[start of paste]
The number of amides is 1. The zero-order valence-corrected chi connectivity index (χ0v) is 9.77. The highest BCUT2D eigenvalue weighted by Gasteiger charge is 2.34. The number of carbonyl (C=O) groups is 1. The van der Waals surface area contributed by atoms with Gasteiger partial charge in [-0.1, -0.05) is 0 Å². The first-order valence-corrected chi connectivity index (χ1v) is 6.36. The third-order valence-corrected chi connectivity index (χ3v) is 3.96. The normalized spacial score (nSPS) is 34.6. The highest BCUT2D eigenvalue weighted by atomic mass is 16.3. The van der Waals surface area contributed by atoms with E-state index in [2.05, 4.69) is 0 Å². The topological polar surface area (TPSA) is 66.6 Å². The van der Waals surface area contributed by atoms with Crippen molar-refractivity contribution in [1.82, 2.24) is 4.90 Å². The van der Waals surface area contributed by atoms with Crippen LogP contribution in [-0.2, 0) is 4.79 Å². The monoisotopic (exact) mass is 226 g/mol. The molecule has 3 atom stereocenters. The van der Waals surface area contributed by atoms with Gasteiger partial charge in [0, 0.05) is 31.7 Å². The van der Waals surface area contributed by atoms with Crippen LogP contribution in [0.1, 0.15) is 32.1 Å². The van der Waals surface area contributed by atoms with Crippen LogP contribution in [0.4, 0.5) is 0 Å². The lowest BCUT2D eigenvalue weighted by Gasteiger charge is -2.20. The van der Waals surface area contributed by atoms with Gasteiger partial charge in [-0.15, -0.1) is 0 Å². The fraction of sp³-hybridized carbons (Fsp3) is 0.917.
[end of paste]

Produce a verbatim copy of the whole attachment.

The number of amides is 1. The zero-order valence-corrected chi connectivity index (χ0v) is 9.77. The highest BCUT2D eigenvalue weighted by Gasteiger charge is 2.34. The number of carbonyl (C=O) groups is 1. The van der Waals surface area contributed by atoms with Gasteiger partial charge in [-0.1, -0.05) is 0 Å². The first-order valence-corrected chi connectivity index (χ1v) is 6.36. The third-order valence-corrected chi connectivity index (χ3v) is 3.96. The normalized spacial score (nSPS) is 34.6. The highest BCUT2D eigenvalue weighted by atomic mass is 16.3. The van der Waals surface area contributed by atoms with E-state index in [2.05, 4.69) is 0 Å². The topological polar surface area (TPSA) is 66.6 Å². The van der Waals surface area contributed by atoms with Crippen molar-refractivity contribution in [1.82, 2.24) is 4.90 Å². The van der Waals surface area contributed by atoms with Crippen LogP contribution in [-0.2, 0) is 4.79 Å². The monoisotopic (exact) mass is 226 g/mol. The molecule has 3 atom stereocenters. The van der Waals surface area contributed by atoms with Gasteiger partial charge in [0, 0.05) is 31.7 Å². The van der Waals surface area contributed by atoms with Crippen LogP contribution in [0.1, 0.15) is 32.1 Å². The van der Waals surface area contributed by atoms with Crippen LogP contribution in [0.4, 0.5) is 0 Å². The lowest BCUT2D eigenvalue weighted by Gasteiger charge is -2.20. The van der Waals surface area contributed by atoms with Gasteiger partial charge in [-0.15, -0.1) is 0 Å². The fraction of sp³-hybridized carbons (Fsp3) is 0.917.